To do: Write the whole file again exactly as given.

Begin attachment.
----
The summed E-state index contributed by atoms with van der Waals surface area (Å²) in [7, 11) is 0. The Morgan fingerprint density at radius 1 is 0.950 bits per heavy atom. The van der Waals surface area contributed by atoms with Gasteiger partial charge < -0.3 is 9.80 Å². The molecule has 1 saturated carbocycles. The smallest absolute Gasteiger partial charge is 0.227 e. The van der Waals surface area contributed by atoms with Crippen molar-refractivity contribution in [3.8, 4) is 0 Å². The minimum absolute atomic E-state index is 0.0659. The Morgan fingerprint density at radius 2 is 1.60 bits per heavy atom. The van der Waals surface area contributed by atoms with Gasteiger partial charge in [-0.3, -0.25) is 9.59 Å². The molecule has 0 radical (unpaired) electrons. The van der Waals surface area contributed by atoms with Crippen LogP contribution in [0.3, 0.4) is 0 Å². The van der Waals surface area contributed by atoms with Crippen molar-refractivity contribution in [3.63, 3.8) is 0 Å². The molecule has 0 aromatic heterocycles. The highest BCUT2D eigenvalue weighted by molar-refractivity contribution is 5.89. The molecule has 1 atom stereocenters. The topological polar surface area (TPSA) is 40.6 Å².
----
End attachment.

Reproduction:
The summed E-state index contributed by atoms with van der Waals surface area (Å²) in [7, 11) is 0. The Morgan fingerprint density at radius 1 is 0.950 bits per heavy atom. The van der Waals surface area contributed by atoms with Gasteiger partial charge < -0.3 is 9.80 Å². The molecule has 1 saturated carbocycles. The smallest absolute Gasteiger partial charge is 0.227 e. The van der Waals surface area contributed by atoms with Crippen molar-refractivity contribution in [3.8, 4) is 0 Å². The minimum absolute atomic E-state index is 0.0659. The Morgan fingerprint density at radius 2 is 1.60 bits per heavy atom. The van der Waals surface area contributed by atoms with Gasteiger partial charge in [-0.3, -0.25) is 9.59 Å². The molecule has 0 radical (unpaired) electrons. The van der Waals surface area contributed by atoms with Crippen LogP contribution in [0.3, 0.4) is 0 Å². The van der Waals surface area contributed by atoms with Crippen molar-refractivity contribution in [3.63, 3.8) is 0 Å². The molecule has 0 aromatic heterocycles. The highest BCUT2D eigenvalue weighted by molar-refractivity contribution is 5.89. The molecule has 1 atom stereocenters. The topological polar surface area (TPSA) is 40.6 Å².